--Ralph Kirkpatrick taught clavicord and harpsichord at Yale for years and years. His recordings of D. Scarlatti's Sonatas(selected) and of JS Bach's WTC(one and two) are outstanding.
I believe that it was Johann Sebastian himself who maintained that the harpsichord was: “a terrible, rickety, monotonous, headache-inducing instrument!” It was the reason that he travelled for three days to hear one of the first-built forte-pianos.

(Wellen, you must know that I am pulling your virginal! I grew up listening regularly to the virtuosity and theatricality of Igor Kipnis and Fernando Valenti, among others.) Thanks for the recommendations, they are all new to me.

Are you familiar with a performance of the “Goldberg Variations” by Bob van Asperen? I find it brilliant. It's on EMI but not a new recording.

Oh, I am not allergic to aspirin.

Listen to Erroll Garner (Jazz pianist) play several different harpsichords on "Erroll Garner in Paris"
Some of those sounds I bet they never heard before!
My wife, Viola De Gamba, loves the harpsichord. I'm telling the truth here. I'm not a lyre.
frank zappa used the harpcicord in many recordings, i personally like the sound when it was used in some of the early zappa band albums.

Harpsichords suck
Harpsicord. Reminds me of Lurch from the 'Addams Family' TV show. The sum total knowledge of most American's exposure to this instrument. I live on a hill above a major University where one of my neighbors sometimes has private classical concerts in her library/music room. She brings stars from the local major metropolitan symphony and opera to play.

Often she plays her harpsicord first.

Lots of fun. Let's hear it for the rare occurance of a room full of truly interesting people.
Heck I like everything from Metalica to Barbara Streisand for crying out loud! Varriety is what makes it all interesting when the moods change. If I had to hear a piano every night I'd start to hate that instrument. Otherwise, I occasionally like some varriety. LURCH ROCKS!...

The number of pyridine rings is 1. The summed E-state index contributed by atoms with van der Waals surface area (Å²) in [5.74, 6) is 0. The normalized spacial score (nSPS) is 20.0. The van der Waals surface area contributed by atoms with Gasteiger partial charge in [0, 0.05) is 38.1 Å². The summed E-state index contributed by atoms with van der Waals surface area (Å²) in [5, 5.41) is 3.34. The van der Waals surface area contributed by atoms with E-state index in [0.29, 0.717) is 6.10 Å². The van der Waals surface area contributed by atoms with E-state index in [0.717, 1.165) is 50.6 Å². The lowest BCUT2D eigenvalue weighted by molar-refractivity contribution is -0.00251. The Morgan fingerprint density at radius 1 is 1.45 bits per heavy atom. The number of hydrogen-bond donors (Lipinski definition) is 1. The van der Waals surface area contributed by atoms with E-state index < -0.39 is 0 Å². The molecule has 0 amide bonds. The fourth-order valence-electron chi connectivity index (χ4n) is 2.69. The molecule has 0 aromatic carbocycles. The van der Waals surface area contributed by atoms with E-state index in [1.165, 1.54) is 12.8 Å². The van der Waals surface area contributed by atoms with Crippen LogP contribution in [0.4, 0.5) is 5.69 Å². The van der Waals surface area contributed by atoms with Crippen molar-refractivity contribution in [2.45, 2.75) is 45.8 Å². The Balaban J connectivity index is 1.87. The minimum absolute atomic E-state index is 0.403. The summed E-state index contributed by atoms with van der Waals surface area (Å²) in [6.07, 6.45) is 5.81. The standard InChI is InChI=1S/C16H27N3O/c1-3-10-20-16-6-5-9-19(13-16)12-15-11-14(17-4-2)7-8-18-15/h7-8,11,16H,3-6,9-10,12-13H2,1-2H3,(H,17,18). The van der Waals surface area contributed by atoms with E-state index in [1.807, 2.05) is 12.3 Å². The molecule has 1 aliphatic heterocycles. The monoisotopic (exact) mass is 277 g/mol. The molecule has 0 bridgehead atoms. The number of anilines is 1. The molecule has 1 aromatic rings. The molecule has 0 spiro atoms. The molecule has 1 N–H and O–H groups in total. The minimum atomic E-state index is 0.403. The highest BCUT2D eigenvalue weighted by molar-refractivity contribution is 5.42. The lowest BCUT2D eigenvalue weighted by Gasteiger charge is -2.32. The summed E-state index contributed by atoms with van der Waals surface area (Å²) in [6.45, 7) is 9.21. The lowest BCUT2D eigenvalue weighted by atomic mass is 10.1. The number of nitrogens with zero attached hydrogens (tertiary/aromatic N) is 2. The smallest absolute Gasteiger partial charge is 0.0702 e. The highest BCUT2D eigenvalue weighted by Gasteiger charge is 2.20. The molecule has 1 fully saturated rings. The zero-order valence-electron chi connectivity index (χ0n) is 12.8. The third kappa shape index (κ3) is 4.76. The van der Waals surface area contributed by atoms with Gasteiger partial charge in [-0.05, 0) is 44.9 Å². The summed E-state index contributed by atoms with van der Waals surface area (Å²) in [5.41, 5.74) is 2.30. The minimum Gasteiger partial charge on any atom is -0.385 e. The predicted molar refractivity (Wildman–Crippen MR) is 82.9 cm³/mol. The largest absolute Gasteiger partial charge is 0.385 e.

A nice solo harpsichord piece I heard recently was Chaconne in C major by Bernard Storace available on a compilation disk of Renaissance/Baroque Festivas by the Belladonna Baroque Qt. (Dorian 93228). It is suprisingly lively and piano-like.
I'll listen to it because of the historical significance of the music, but yeah, it's not the most pleasant of instruments. Definitely best listened to in small doses.
For years I've enjoyed Trevor Pinnock's performance of the Scarlatti Sonatas on the Archiv Production label, and use it as a reference CD. It is one of the few CDs I own that I never tire of, and when it falls into rotation, several weeks can go by with a daily listen to it. Even after several years of litening to this recording, I still shake my head in utter amazement at not only the compositions, but at the conviction with which Pinnock performs these pieces.
With a modern piano,you can control the amplitude(volume) of the note by how fast you strike the key. Someone writing for a piano would be able to take advantage of the player's ability to play at different volume levels.

A harpsichord(sometimes) had two manuals so you can plasoft(both hands on the soft keyboard),medium(one hand on one and one hand on the other),or loud(both hands on the louder manual). A composer writing for a harsichord or a clavichord resorted to compositional devices later composers did not.

Listen to a piece of baroque music you know well on a piano and then listen to it on a harpsichord. In the later instance,the performer,only able to "terrace" dynamics,takes more advantages ofchanges in articulations among contrapuntal voices and changes in tempos.

That's why I listen to harpsichords from time to time. Proper performance of the same piece differs with the instrument being played.